It would take a narrative historian of genius (and infinite patience for unrewarding archival work) to give an account of the wrangling between the two parties in both chambers of our federal legislature during the past two weeks. Many observers have drawn attention to attempts by both parties to use this crisis legislation to further their long-standing agendas (the usual carve-outs for business; a bizarre requirement that beginning in 2023 airplanes provide passengers with real-time estimates of the carbon expended over the day’s flight along with their boarding passes.) But really ideology has played a very minor role in this week-long spectacle of performative disagreement. At one point or another during the debate surrounding the relief package, bills favored at least temporarily by both parties have both featured and rejected means testing, for example, and providing direct cash payments in addition to expanded unemployment benefits.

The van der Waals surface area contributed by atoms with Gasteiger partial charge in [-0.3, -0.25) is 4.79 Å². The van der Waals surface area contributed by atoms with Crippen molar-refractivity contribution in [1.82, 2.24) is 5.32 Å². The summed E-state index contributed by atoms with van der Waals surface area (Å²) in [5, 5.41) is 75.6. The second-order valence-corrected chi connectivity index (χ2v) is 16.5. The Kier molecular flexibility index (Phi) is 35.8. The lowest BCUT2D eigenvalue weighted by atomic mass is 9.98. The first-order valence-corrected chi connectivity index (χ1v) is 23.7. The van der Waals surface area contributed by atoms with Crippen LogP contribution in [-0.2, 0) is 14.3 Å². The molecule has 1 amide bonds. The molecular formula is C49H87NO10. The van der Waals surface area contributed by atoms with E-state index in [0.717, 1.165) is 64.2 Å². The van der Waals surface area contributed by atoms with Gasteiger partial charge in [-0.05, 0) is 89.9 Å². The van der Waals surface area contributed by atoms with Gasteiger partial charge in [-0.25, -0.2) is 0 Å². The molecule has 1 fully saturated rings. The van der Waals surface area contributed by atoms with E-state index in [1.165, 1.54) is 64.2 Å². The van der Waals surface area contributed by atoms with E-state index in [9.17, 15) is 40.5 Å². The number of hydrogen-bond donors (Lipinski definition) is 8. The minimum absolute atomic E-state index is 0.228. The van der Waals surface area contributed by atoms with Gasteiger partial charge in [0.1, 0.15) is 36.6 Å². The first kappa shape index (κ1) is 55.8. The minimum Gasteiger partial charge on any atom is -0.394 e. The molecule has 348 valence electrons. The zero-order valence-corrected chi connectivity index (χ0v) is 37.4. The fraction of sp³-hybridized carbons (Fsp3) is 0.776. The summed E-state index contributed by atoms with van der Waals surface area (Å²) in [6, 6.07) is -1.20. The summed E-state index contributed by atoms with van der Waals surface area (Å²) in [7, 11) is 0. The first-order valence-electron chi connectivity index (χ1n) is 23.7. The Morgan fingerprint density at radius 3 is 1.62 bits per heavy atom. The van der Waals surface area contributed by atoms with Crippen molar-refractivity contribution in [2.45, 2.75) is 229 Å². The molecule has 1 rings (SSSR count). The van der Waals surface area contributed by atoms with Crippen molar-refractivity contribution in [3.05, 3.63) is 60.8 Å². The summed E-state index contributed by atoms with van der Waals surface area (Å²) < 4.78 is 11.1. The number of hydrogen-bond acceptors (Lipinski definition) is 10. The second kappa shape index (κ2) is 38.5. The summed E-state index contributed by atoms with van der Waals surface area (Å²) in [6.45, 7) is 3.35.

This is exactly what we have all come to expect from Congress in moments of crisis. Instead of swift, decisive action we are treated to absurd, unserious proposals, partisan theatrics, obstruction for its own sake. It is, after all, what happened in 2008, when Republicans decided that all the relief measures they had supported at the end of the Bush administration had suddenly metamorphosed into “socialism” the moment the junior senator from Illinois took the Oath of Office. It would be hilarious if it weren’t, you know, deadly serious business.